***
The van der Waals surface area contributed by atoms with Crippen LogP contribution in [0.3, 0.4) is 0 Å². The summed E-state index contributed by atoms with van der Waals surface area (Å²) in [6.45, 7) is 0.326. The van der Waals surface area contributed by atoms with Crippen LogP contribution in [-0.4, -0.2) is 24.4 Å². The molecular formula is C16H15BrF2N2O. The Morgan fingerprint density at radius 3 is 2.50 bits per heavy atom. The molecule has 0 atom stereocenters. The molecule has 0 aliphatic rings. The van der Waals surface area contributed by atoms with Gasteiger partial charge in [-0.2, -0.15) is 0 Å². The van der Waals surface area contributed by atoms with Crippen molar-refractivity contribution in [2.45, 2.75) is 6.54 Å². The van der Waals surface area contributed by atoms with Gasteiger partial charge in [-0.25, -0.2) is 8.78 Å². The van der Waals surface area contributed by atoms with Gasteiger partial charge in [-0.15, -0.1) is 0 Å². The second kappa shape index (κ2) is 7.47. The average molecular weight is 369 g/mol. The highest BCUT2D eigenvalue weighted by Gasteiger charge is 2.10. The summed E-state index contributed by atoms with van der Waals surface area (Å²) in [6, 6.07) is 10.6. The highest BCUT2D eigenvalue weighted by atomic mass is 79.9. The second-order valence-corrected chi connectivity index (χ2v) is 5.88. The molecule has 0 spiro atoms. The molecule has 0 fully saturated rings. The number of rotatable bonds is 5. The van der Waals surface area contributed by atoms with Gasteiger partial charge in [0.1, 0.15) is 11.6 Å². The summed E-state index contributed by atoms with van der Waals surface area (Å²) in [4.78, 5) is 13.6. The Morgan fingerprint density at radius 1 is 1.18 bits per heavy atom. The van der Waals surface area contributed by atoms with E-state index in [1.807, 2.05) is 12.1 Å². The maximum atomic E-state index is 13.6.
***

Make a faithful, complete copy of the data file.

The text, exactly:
The van der Waals surface area contributed by atoms with Crippen LogP contribution in [0.3, 0.4) is 0 Å². The summed E-state index contributed by atoms with van der Waals surface area (Å²) in [6.45, 7) is 0.326. The van der Waals surface area contributed by atoms with Crippen LogP contribution in [-0.4, -0.2) is 24.4 Å². The molecular formula is C16H15BrF2N2O. The Morgan fingerprint density at radius 3 is 2.50 bits per heavy atom. The molecule has 0 atom stereocenters. The molecule has 0 aliphatic rings. The van der Waals surface area contributed by atoms with Gasteiger partial charge in [-0.2, -0.15) is 0 Å². The van der Waals surface area contributed by atoms with Crippen molar-refractivity contribution in [2.45, 2.75) is 6.54 Å². The van der Waals surface area contributed by atoms with Gasteiger partial charge in [-0.25, -0.2) is 8.78 Å². The van der Waals surface area contributed by atoms with Gasteiger partial charge in [-0.15, -0.1) is 0 Å². The second kappa shape index (κ2) is 7.47. The average molecular weight is 369 g/mol. The highest BCUT2D eigenvalue weighted by Gasteiger charge is 2.10. The summed E-state index contributed by atoms with van der Waals surface area (Å²) in [6, 6.07) is 10.6. The highest BCUT2D eigenvalue weighted by atomic mass is 79.9. The second-order valence-corrected chi connectivity index (χ2v) is 5.88. The molecule has 0 spiro atoms. The molecule has 0 fully saturated rings. The number of rotatable bonds is 5. The van der Waals surface area contributed by atoms with Gasteiger partial charge in [0.1, 0.15) is 11.6 Å². The summed E-state index contributed by atoms with van der Waals surface area (Å²) in [4.78, 5) is 13.6. The Morgan fingerprint density at radius 1 is 1.18 bits per heavy atom. The van der Waals surface area contributed by atoms with E-state index in [1.807, 2.05) is 12.1 Å². The maximum atomic E-state index is 13.6.